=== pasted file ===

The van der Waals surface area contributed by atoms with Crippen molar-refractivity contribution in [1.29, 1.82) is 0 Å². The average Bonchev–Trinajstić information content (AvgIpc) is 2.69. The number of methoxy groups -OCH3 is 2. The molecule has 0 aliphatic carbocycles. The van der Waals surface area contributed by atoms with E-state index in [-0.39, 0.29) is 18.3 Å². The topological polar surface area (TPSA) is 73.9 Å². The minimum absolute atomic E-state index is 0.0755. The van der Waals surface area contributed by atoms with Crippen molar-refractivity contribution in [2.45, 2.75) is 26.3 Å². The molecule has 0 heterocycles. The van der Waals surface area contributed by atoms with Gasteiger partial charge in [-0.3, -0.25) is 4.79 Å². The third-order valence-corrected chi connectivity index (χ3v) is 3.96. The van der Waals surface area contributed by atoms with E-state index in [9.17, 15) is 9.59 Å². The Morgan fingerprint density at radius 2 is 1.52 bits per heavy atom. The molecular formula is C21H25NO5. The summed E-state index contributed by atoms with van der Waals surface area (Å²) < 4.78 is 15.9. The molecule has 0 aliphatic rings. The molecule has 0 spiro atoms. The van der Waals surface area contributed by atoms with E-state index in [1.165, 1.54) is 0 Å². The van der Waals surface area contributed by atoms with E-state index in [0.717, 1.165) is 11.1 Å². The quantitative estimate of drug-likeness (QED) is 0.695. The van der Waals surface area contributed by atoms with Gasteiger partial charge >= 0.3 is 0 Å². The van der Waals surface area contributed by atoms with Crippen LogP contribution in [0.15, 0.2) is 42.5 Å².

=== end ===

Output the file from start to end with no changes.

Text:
The van der Waals surface area contributed by atoms with Crippen molar-refractivity contribution in [1.29, 1.82) is 0 Å². The average Bonchev–Trinajstić information content (AvgIpc) is 2.69. The number of methoxy groups -OCH3 is 2. The molecule has 0 aliphatic carbocycles. The van der Waals surface area contributed by atoms with E-state index in [-0.39, 0.29) is 18.3 Å². The topological polar surface area (TPSA) is 73.9 Å². The minimum absolute atomic E-state index is 0.0755. The van der Waals surface area contributed by atoms with Crippen molar-refractivity contribution in [2.45, 2.75) is 26.3 Å². The molecule has 0 heterocycles. The van der Waals surface area contributed by atoms with Gasteiger partial charge in [-0.3, -0.25) is 4.79 Å². The third-order valence-corrected chi connectivity index (χ3v) is 3.96. The van der Waals surface area contributed by atoms with E-state index in [9.17, 15) is 9.59 Å². The Morgan fingerprint density at radius 2 is 1.52 bits per heavy atom. The molecular formula is C21H25NO5. The summed E-state index contributed by atoms with van der Waals surface area (Å²) < 4.78 is 15.9. The molecule has 0 aliphatic rings. The molecule has 0 spiro atoms. The van der Waals surface area contributed by atoms with E-state index in [1.165, 1.54) is 0 Å². The van der Waals surface area contributed by atoms with E-state index in [0.717, 1.165) is 11.1 Å². The quantitative estimate of drug-likeness (QED) is 0.695. The van der Waals surface area contributed by atoms with Gasteiger partial charge >= 0.3 is 0 Å². The van der Waals surface area contributed by atoms with Crippen LogP contribution in [0.15, 0.2) is 42.5 Å².